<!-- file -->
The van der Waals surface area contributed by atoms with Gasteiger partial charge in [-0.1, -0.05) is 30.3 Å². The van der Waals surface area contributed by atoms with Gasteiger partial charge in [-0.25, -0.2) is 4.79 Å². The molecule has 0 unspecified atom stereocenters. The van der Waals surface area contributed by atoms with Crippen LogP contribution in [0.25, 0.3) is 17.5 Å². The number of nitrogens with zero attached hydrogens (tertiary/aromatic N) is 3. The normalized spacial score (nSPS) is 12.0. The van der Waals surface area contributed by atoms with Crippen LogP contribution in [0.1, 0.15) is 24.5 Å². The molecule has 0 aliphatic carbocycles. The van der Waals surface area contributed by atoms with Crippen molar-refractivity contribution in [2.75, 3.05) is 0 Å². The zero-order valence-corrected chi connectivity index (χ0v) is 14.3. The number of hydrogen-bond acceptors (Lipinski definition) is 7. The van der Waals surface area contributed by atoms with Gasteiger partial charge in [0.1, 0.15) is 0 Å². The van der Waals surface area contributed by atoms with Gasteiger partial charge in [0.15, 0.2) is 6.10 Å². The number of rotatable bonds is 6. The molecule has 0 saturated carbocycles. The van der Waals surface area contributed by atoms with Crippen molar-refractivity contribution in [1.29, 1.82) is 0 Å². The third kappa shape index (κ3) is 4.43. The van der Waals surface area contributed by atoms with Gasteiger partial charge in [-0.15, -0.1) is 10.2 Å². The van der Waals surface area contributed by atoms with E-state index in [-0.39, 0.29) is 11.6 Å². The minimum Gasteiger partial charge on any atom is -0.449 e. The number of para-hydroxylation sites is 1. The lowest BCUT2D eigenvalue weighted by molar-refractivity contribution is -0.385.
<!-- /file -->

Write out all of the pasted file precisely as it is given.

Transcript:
The van der Waals surface area contributed by atoms with Gasteiger partial charge in [-0.1, -0.05) is 30.3 Å². The van der Waals surface area contributed by atoms with Gasteiger partial charge in [-0.25, -0.2) is 4.79 Å². The molecule has 0 unspecified atom stereocenters. The van der Waals surface area contributed by atoms with Crippen LogP contribution in [0.25, 0.3) is 17.5 Å². The number of nitrogens with zero attached hydrogens (tertiary/aromatic N) is 3. The normalized spacial score (nSPS) is 12.0. The van der Waals surface area contributed by atoms with Crippen LogP contribution in [0.1, 0.15) is 24.5 Å². The molecule has 0 aliphatic carbocycles. The van der Waals surface area contributed by atoms with Crippen molar-refractivity contribution in [2.75, 3.05) is 0 Å². The zero-order valence-corrected chi connectivity index (χ0v) is 14.3. The number of hydrogen-bond acceptors (Lipinski definition) is 7. The van der Waals surface area contributed by atoms with Gasteiger partial charge in [0.1, 0.15) is 0 Å². The van der Waals surface area contributed by atoms with Gasteiger partial charge in [0.15, 0.2) is 6.10 Å². The number of rotatable bonds is 6. The molecule has 0 saturated carbocycles. The van der Waals surface area contributed by atoms with Crippen molar-refractivity contribution in [1.29, 1.82) is 0 Å². The third kappa shape index (κ3) is 4.43. The van der Waals surface area contributed by atoms with Gasteiger partial charge in [-0.15, -0.1) is 10.2 Å². The van der Waals surface area contributed by atoms with E-state index in [-0.39, 0.29) is 11.6 Å². The minimum Gasteiger partial charge on any atom is -0.449 e. The number of para-hydroxylation sites is 1. The lowest BCUT2D eigenvalue weighted by molar-refractivity contribution is -0.385.